“We are helpless. We’re trying to rescue trapped people while also trying to evacuate floodwaters that have inundated hundreds of houses.”
— Muharrem Ergul, Mayor, Beykoz district of Istanbul
In 2006, severe flooding across southeastern Turkey caused by torrential rain led to the deaths of at least 20 people and a rescue party for 300 more victims. After earthquakes, floods are the second most destructive natural disaster in Turkey, making up about 30% of all disasters in the country. Between 1950 and 2007, 1,016 people have died, and 1.5 million people have been affected by these events.
Green areas and forests that used to dominate the heart of Istanbul have since been replaced with concrete jungles. Unregulated urban development and infrastructure change the natural flow of rainwater to the sea in the country. Changing a landscape that has been naturally created to protect ecosystems and habitats creates weather extremes, ultimately impacting the long-term livelihood of those who live there.
In a 2006 study, it was found that climate change had already begun impacting water resources in Turkey. The rate of snowmelt and evaporation in the Mediterranean region was recorded to be higher than surrounding regions, yet water levels of streams and dam reservoirs in the eastern region of Turkey have struggled to rise, even though it snows just as much as previous years. On the other extreme, continued deforestation and environmental degradation were predicted to be exacerbated by climate change, causing more extreme floods more frequently.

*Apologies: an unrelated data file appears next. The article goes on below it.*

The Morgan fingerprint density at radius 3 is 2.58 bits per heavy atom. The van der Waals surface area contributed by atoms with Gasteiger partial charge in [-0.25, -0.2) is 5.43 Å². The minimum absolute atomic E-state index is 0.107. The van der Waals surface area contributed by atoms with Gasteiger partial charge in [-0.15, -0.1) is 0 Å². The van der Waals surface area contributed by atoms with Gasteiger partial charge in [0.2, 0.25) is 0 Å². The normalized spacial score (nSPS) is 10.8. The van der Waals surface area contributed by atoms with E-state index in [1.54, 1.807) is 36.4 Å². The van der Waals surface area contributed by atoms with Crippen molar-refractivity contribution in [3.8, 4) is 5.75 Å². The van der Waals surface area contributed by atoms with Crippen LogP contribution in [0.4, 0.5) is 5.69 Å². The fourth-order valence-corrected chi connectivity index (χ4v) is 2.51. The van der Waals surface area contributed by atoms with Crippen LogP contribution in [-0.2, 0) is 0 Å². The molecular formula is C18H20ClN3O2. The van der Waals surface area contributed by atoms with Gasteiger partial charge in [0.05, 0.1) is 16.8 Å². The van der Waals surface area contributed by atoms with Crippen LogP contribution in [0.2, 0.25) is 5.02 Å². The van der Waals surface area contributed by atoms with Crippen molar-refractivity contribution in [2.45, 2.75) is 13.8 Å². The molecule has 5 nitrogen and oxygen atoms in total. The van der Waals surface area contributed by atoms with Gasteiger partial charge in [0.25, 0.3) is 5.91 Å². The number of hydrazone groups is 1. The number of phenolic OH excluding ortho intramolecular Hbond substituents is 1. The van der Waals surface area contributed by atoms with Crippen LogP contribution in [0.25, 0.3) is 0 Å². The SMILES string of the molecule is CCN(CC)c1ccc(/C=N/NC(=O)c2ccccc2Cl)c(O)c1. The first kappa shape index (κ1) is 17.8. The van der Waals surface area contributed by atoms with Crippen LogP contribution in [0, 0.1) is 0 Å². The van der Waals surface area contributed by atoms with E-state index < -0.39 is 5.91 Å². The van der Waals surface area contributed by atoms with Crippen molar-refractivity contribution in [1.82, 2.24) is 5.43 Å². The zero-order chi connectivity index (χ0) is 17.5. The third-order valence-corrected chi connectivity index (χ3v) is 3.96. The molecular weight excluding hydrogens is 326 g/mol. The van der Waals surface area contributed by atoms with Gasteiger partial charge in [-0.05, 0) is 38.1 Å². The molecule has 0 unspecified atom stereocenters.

Today, poorer neighborhoods and Turkey’s economy are the most at risk as flash flooding continues to ravage the nation. A flash flood in Duzce, just two hours away from Istanbul, in summer 2019 stranded at least 56 people as landslides blocked roads, caused heavy damages to buildings, drowned cattle, and prevented villagers from reaching the city’s center. Adaptation strategies like a flood mitigation plan are certainly being developed, but wait to be supported by legislatures and the public.